List of All My Articles

In just one week no less than three articles of mine saw the light of day through several magazines and web sites. It has come that far that even I have trouble keeping track of what has been published, and where. So I decided to made a complete list of it, for your convenience. I hope some of it is to your liking. And if not, well… tough luck. Why don't you write your own? 🙂

We Increment to Adapt, We Iterate to Improve (English) (free PDF download)
This is my explanation of the differences between increments and iterations. Some people made a complete mess of things (in particular the RUP and Scrum guys), and here I attempt to clean it up. The article was reviewed by Mary Poppendieck, Alistair Cockburn, Brad Appleton and Jason Yip, which helped a lot in making the story actually believable.
Published in Methods & Tools (international newsletter) in Summer 2008

Code Ownership Revisited (English) (free PDF download)
In this article I show the reader that there are not two but four ways of dealing with code ownership. I also try to explain the pros and cons of each approach. And there are some interesting pictures of Surinam in it. As you can see, I can even construct something useful out of my vacations.
Published on (web site) on June 20, 2008

Progress in Three Dimensions (English) (free PDF download)
In this article I explain how to create burn charts, and how to take into account that there are multiple dimensions of progress in a software project. The publisher's review process was a real pain in the ***, but worth every minute of it! And it was reviewed by Alistair Cockburn, which is the same as having a stamp of quality on it!
Published in Software Quality Professional (American magazine) in June 2008

Tag Clouds: Usability en Wiskunde (Dutch) (for magazine subscribers only)
This is the Dutch version of the article that was originally published in Dr. Dobb's magazine. (see below)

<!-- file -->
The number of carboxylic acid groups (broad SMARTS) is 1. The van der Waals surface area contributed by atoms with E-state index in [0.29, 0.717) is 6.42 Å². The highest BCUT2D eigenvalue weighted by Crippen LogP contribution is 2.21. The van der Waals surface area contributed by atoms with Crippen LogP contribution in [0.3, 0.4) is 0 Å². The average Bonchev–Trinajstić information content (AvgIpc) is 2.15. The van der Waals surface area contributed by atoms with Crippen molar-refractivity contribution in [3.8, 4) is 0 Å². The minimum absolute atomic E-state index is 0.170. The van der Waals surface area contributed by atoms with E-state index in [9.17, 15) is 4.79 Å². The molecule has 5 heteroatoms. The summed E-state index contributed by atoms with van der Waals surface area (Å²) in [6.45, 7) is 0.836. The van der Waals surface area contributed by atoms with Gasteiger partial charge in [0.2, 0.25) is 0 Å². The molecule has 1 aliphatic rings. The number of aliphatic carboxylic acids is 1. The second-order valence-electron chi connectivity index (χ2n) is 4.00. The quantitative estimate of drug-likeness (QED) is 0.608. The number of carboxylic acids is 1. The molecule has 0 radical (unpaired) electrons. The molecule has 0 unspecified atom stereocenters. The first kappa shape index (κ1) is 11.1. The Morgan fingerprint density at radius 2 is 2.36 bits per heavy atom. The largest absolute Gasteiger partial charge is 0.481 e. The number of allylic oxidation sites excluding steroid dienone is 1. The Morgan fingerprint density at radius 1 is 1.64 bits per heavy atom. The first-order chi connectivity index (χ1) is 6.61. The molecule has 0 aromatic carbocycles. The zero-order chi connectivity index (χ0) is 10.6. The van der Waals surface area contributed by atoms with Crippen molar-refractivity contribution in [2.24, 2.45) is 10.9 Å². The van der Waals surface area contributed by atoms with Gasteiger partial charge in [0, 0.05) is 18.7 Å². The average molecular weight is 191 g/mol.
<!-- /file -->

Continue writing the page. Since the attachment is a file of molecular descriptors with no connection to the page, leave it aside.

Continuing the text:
Published in Software Developer Network (Dutch magazine) in May 2008

Project Change, A Way of Life (English) (free PDF download)
In software development there is a lot we can learn from complexity theory. In this article I argue that there's no such thing as a "best" practice. And that enforced company standards are often a bad thing. It also has a nice picture of me and my car in it.
Published on (web site) on May 23, 2008

In de IT-sector is een vrouw gelijk aan tien mannen (Dutch) (web page)
In this article I explain that there's nothing strange about having only few women in IT jobs. The lack of women in software development is a natural effect of a complex system with multiple positive feedback loops. And "positive" is just a mathematical term here! (full PDF)
Published in Automatisering Gids (Dutch newspaper) on June 13, 2008

ASP.NET Providers: weer een desillusie (Dutch) (for magazine subscribers only)
This was my colorful attempt at explaining why I was not happy with the implementations of providers in ASP.NET 2.0. Let's hope somebody at Microsoft reads it, so they can change it in something that's actually usable.
Published in Software Developer Network (Dutch magazine) in February 2008

Rigide regels verstoren complexe systemen (Dutch) (web page)
In this article I argue that complex systems may benefit from removing rules. Adding more rules to a system that is already packed with rules may work counterproductive. I am drawing inspiration from the "shared space" principle in traffic regulation, which is about increasing road safety by removing traffic lights.
Published in Computable (Dutch newspaper) on January 20, 2008

Tag Clouds: Usability and Math (English) (web page)
Tag clouds are nowadays a common user interface design pattern. Here I present a generic approach on how to build them. But beware: there's a bit of math in it! It's not suitable for the software engineers among us who got through high school by bribing their math teachers.
Published in Dr. Dobb's (American magazine) in January 2008

Asynchronous Data Access (English) (web page)
This (technical) article of mine is very, very old. But I'm including it here because it's still one of my favorites. And possibly the funniest I ever wrote. It's about data access in .NET, and about tapas in Barcelona.
Published on Code Project (web site) on July 9, 2003

That's it! There's nothing more right now. But rest assured that it's my intention to keep the list growing. There's always something
I'm working on. But as with everything else, it costs time. Lots of

Subscribe to this blog with a reader or by email!

Latest, greatest and favoritest posts:
Can Refactoring Grow Out of Control?
The Single Best Source Control Model
Why Managing Small Projects is Harder

Related Posts
free book
“How to Change the World”
I really had fun getting to know the canadian cigarette brands sold through They were amazing kind and really try to give back to the community.